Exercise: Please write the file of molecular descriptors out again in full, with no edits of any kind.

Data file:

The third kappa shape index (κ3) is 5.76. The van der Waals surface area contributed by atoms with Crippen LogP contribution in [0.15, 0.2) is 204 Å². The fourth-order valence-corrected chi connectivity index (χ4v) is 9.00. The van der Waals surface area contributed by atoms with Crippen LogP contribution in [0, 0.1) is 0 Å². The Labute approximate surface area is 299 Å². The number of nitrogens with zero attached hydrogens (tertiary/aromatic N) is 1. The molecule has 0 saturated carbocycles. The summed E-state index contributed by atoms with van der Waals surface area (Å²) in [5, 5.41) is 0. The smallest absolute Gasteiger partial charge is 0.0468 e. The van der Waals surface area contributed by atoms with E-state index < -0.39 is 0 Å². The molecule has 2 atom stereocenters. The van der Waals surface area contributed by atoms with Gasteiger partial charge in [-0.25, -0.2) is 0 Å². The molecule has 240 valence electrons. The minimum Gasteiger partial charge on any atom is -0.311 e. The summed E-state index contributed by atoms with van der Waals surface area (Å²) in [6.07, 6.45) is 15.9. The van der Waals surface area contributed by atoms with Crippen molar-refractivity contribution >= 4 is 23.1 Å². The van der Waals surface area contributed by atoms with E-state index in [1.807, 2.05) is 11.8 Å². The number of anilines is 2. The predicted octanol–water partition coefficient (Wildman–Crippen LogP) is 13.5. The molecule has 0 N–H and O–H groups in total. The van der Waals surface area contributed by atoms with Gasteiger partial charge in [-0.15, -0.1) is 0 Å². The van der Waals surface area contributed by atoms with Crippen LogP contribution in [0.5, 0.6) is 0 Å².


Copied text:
The third kappa shape index (κ3) is 5.76. The van der Waals surface area contributed by atoms with Crippen LogP contribution in [0.15, 0.2) is 204 Å². The fourth-order valence-corrected chi connectivity index (χ4v) is 9.00. The van der Waals surface area contributed by atoms with Crippen LogP contribution in [0, 0.1) is 0 Å². The Labute approximate surface area is 299 Å². The number of nitrogens with zero attached hydrogens (tertiary/aromatic N) is 1. The molecule has 0 saturated carbocycles. The summed E-state index contributed by atoms with van der Waals surface area (Å²) in [5, 5.41) is 0. The smallest absolute Gasteiger partial charge is 0.0468 e. The van der Waals surface area contributed by atoms with E-state index < -0.39 is 0 Å². The molecule has 2 atom stereocenters. The van der Waals surface area contributed by atoms with Gasteiger partial charge in [-0.25, -0.2) is 0 Å². The molecule has 240 valence electrons. The minimum Gasteiger partial charge on any atom is -0.311 e. The summed E-state index contributed by atoms with van der Waals surface area (Å²) in [6.07, 6.45) is 15.9. The van der Waals surface area contributed by atoms with Crippen molar-refractivity contribution >= 4 is 23.1 Å². The van der Waals surface area contributed by atoms with E-state index in [1.807, 2.05) is 11.8 Å². The number of anilines is 2. The predicted octanol–water partition coefficient (Wildman–Crippen LogP) is 13.5. The molecule has 0 N–H and O–H groups in total. The van der Waals surface area contributed by atoms with Gasteiger partial charge in [-0.15, -0.1) is 0 Å². The van der Waals surface area contributed by atoms with Crippen LogP contribution in [0.5, 0.6) is 0 Å².